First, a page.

After an 18-month absence, Class' reviews are back. First up, Hamish Smith charts the rise - and democratisation - of the high-rise bar.
|Value for money||5/10|
Call it prejudice, or just an impression formed of a succession of underwhelming experiences, but to me, rooftop bars aren’t exactly the height of bar culture. More often than not, a bar that has a view is blind to almost everything else.
The rooftop bar crowd fit into two camps. There is the holidaymaker who is so relieved to have made it up to the 50th floor in time for the sunset they will drink anything put in their hand. Then, there are the suits. That a rooftop bar normally requires a tall building, and tall buildings, in London at least, tend to mean the financial district, does by unfortunate corollary narrow the audience. It’s probably just a coincidence that the high-rise bar allows you to look down on people.
But change is in the air – the rooftop bar is democratising. When gardens and pavements were liberated to their fullest during the pandemic, it seems operators of buildings of all sizes looked up in wonder at the virgin land they might colonise. Terraces have been springing up anywhere with a load-bearing roof.
Somewhere along the winding line you find Skylight – a rooftop bar perched atop a community arts school in Peckham, a south London neighbourhood which once had a bad name, but is now where hipsters go to retire. The bar, modestly for a rooftop space, is on the fourth floor, with sight lines of high rises no one knows the names of, ahead of taller ones in the distance people do.
Skylight Peckham is a sizeable, glass-framed restaurant-bar, with an outside space running two lengths of its perimeter. Outside, the décor falls somewhere between Ibiza beach bar and a middle class garden in Kent. There’s soft outdoor seating, over which small heaters strain to cow the chilly early evening air. Perhaps with the right amount of sunshine, the terrace will be as busy as its Tobacco Dock sister venue, but on this cloudy late-August day, it’s deserted. With a brisk breeze, the prospect of a sensible game of table tennis seem ambitious.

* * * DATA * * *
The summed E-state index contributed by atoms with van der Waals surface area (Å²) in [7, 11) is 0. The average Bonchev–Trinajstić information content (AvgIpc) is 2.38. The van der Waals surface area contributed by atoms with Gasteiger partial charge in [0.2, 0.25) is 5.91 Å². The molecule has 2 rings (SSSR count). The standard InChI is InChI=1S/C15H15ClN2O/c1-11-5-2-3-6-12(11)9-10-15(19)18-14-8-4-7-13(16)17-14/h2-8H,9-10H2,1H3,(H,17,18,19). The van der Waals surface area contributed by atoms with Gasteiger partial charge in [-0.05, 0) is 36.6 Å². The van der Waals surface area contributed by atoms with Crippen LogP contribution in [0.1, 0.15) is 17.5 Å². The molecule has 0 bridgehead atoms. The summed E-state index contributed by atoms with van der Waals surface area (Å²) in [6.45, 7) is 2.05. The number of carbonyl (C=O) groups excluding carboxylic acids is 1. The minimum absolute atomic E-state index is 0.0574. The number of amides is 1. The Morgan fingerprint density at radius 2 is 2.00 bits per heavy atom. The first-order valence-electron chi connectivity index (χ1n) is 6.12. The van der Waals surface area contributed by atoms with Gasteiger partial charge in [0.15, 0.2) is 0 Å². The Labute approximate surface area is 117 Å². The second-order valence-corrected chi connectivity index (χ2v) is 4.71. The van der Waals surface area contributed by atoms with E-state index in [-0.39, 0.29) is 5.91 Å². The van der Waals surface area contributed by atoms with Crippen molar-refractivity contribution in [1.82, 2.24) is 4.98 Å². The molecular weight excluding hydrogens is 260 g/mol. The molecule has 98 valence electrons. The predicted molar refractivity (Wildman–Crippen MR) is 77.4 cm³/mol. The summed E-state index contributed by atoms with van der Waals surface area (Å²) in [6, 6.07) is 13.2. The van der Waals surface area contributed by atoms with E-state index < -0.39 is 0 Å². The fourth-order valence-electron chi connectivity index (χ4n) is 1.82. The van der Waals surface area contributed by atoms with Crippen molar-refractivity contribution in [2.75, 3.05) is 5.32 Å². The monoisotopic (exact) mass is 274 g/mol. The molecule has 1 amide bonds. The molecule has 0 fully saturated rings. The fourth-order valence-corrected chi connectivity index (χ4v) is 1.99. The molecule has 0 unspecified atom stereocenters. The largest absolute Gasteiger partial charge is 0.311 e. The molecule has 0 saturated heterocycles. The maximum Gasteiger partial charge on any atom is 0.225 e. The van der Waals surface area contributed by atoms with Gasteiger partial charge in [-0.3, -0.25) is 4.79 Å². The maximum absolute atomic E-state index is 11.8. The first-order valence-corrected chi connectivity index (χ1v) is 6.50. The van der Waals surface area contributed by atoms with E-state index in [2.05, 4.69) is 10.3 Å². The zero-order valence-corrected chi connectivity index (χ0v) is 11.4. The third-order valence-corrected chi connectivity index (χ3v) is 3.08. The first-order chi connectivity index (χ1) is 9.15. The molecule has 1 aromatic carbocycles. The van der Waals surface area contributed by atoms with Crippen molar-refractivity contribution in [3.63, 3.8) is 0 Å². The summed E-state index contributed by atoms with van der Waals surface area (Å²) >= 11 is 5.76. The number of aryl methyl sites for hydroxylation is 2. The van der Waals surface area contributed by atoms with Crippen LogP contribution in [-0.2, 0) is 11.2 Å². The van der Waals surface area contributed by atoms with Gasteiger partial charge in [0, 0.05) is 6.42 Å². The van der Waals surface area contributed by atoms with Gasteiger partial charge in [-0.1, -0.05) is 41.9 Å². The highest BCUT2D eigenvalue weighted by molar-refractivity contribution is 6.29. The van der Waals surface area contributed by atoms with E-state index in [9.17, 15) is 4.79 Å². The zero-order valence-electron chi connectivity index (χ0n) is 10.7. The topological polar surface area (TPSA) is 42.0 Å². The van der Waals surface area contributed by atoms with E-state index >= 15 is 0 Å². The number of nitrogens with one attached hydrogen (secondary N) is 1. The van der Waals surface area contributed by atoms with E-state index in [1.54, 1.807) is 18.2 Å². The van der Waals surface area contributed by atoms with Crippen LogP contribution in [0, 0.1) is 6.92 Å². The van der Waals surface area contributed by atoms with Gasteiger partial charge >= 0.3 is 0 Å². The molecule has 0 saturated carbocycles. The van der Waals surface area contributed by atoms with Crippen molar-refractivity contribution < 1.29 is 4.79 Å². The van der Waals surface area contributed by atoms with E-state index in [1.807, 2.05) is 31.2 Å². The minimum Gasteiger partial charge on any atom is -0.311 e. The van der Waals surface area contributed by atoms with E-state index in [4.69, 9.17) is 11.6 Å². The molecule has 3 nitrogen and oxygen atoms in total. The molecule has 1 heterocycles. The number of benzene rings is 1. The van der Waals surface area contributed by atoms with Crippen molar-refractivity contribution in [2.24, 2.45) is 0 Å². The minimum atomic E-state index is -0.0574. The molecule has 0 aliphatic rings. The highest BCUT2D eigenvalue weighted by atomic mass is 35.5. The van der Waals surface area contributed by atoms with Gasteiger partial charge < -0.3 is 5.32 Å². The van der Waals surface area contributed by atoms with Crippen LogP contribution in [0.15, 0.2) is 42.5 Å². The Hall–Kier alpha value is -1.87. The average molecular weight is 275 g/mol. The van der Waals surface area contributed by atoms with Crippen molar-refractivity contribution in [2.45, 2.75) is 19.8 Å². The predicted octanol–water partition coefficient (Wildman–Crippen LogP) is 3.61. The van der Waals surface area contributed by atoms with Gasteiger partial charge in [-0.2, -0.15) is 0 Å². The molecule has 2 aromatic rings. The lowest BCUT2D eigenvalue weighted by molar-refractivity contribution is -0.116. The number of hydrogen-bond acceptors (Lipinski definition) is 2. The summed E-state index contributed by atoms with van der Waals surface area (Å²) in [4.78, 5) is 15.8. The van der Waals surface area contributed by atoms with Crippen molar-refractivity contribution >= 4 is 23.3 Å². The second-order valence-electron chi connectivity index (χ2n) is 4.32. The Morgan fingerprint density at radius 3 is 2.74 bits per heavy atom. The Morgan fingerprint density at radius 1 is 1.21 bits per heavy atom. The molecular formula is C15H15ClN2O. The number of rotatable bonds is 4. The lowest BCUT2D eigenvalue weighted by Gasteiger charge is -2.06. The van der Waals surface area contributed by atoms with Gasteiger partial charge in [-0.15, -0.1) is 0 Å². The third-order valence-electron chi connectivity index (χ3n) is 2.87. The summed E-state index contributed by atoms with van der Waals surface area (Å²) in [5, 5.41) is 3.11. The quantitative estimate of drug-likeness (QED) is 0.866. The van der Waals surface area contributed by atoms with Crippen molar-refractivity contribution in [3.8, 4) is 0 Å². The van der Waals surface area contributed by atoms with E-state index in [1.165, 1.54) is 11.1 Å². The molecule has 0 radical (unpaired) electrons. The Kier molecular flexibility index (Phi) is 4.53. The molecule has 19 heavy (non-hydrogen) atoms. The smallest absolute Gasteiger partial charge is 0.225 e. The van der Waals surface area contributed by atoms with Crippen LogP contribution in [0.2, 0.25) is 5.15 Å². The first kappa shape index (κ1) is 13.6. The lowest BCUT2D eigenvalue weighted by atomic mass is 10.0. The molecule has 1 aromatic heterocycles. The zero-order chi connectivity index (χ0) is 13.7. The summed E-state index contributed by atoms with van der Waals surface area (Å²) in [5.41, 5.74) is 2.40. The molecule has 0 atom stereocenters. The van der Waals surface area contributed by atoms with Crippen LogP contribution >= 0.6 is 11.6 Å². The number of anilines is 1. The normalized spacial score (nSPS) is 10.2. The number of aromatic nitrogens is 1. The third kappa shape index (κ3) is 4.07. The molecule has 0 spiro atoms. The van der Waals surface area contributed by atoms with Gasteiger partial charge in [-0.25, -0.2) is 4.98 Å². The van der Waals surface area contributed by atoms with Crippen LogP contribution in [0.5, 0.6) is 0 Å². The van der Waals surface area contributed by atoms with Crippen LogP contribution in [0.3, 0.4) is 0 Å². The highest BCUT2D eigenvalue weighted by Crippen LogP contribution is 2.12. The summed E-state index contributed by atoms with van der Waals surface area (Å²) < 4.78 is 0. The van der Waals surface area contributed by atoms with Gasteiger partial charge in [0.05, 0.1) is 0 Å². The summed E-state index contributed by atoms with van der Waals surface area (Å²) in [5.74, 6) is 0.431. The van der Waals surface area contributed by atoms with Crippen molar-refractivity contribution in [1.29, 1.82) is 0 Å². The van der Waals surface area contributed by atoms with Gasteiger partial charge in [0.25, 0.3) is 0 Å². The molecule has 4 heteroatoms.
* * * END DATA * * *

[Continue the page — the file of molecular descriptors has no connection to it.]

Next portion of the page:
The menu reads as a pick ’n’ mix of trends, as if a start-up PR firm of 20-somethings had brainstormed their favourite things and pressed print. Yet, conversely, there is something for everyone. I plump for the Clarified Bee’s Knees (£13/ Belvedere vodka, Peckham honey mix) which is pale yellow-tinged and served Martini style. Barely a few degrees colder than room temperature, under-diluted and medicinally sweet, it is one of the least appealing liquids I’ve shared a table with. Out here on the terrace, it’s colder than inside the glass, so I persist in the hope it chills.
When Brenda, my review wife, arrives, she scans the view, takes a photo of me in front of a crane, shivers and sends us inside. Here in the warm, predictably botanically punctuated surrounds, the floor staff are everywhere you look but our table. It’s clear they aren’t long on the job but once we have their attention they are smiley, warm and engaging. After the 18 months hospitality has had, it almost brings a tear to the eye.
Brenda orders the Skylight 75 (£11), made with Beefeater 24, Cointreau, lemon and topped with... prosecco. Without the biscuity, brioche notes of champagne, it isn’t much more than a sparkling lemon cocktail, but setting aside the classical associations, it is balanced, and unremarkably pleasant. Up next, the Skylight Sour (£10.50), with Monkey Shoulder, Dubonnet Rouge, lemon and aquafaba. An arranged marriage between a Paris and Scotch Sour, it's respectable, if missing a spark.
In name at least, Glen X to Gen Z (£12), isn’t far from summing up my experience. It features Glenmorangie X, house honey mix, lemon and soda, and is a mellow long drink of the sort you might recommend to the Highball-unsure. The Old Cuban (£15), with Havana Club Especial, lime, mint and topped with Moët, is a passable rendition of Audrey Saunders’ Pegu Club classic, but if memory serves, inexplicably more expensive.
The food menu is as eclectic as the drinks, jumping from one cuisine and dietary requirement to another – no bad thing, now Brenda has turned pesce-pollotarian. Plates of heaped mixed vegetables dressed in all manner of European and Middle Eastern sauces arrive, in a ritual sacrifice to Yotam Ottolenghi. Rarely is bar food so vibrant and nutritious, nor so incapable of standing up to the cocktails. For a food and drink offering so underpinned by buzz phrases – sustainable cocktails, small and sharing plates, locally sourced food – there is a lack of joined-up thinking.
Yet, Skylight is a rooftop bar which feels a lot like progress. Inside, there’s a whir and a hum, as the bar, kitchen and floor staff start to find their rhythm. The team, young and bounding with enthusiasm, are likely more local than the ingredients. If this – the neighbourhood rooftop bar – is the new face of high-rise drinking, I think, everything considered, I prefer it.
120 Peckham Hill Street, London SE15 5JT